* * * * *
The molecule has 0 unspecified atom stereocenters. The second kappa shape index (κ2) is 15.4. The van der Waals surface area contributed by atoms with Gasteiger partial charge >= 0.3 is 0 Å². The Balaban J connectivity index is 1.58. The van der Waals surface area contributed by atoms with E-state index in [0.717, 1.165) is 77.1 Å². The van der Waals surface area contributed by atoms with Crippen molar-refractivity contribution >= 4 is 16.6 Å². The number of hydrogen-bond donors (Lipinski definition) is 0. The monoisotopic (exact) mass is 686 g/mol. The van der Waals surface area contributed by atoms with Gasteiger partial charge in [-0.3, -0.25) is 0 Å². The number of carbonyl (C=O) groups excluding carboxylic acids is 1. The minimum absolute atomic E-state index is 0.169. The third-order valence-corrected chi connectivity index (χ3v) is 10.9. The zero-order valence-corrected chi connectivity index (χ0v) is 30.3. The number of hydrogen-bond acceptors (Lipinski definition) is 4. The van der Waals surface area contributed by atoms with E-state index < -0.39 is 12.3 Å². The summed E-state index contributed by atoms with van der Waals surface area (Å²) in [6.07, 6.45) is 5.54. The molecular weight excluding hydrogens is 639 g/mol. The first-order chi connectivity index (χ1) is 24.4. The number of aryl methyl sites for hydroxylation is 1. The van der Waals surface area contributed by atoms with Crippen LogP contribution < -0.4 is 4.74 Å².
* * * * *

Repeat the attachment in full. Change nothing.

The molecule has 0 unspecified atom stereocenters. The second kappa shape index (κ2) is 15.4. The van der Waals surface area contributed by atoms with Gasteiger partial charge >= 0.3 is 0 Å². The Balaban J connectivity index is 1.58. The van der Waals surface area contributed by atoms with E-state index in [0.717, 1.165) is 77.1 Å². The van der Waals surface area contributed by atoms with Crippen molar-refractivity contribution >= 4 is 16.6 Å². The number of hydrogen-bond donors (Lipinski definition) is 0. The monoisotopic (exact) mass is 686 g/mol. The van der Waals surface area contributed by atoms with Gasteiger partial charge in [-0.3, -0.25) is 0 Å². The number of carbonyl (C=O) groups excluding carboxylic acids is 1. The minimum absolute atomic E-state index is 0.169. The third-order valence-corrected chi connectivity index (χ3v) is 10.9. The zero-order valence-corrected chi connectivity index (χ0v) is 30.3. The number of hydrogen-bond acceptors (Lipinski definition) is 4. The van der Waals surface area contributed by atoms with E-state index < -0.39 is 12.3 Å². The summed E-state index contributed by atoms with van der Waals surface area (Å²) in [6.07, 6.45) is 5.54. The molecular weight excluding hydrogens is 639 g/mol. The first-order chi connectivity index (χ1) is 24.4. The number of aryl methyl sites for hydroxylation is 1. The van der Waals surface area contributed by atoms with Crippen LogP contribution < -0.4 is 4.74 Å².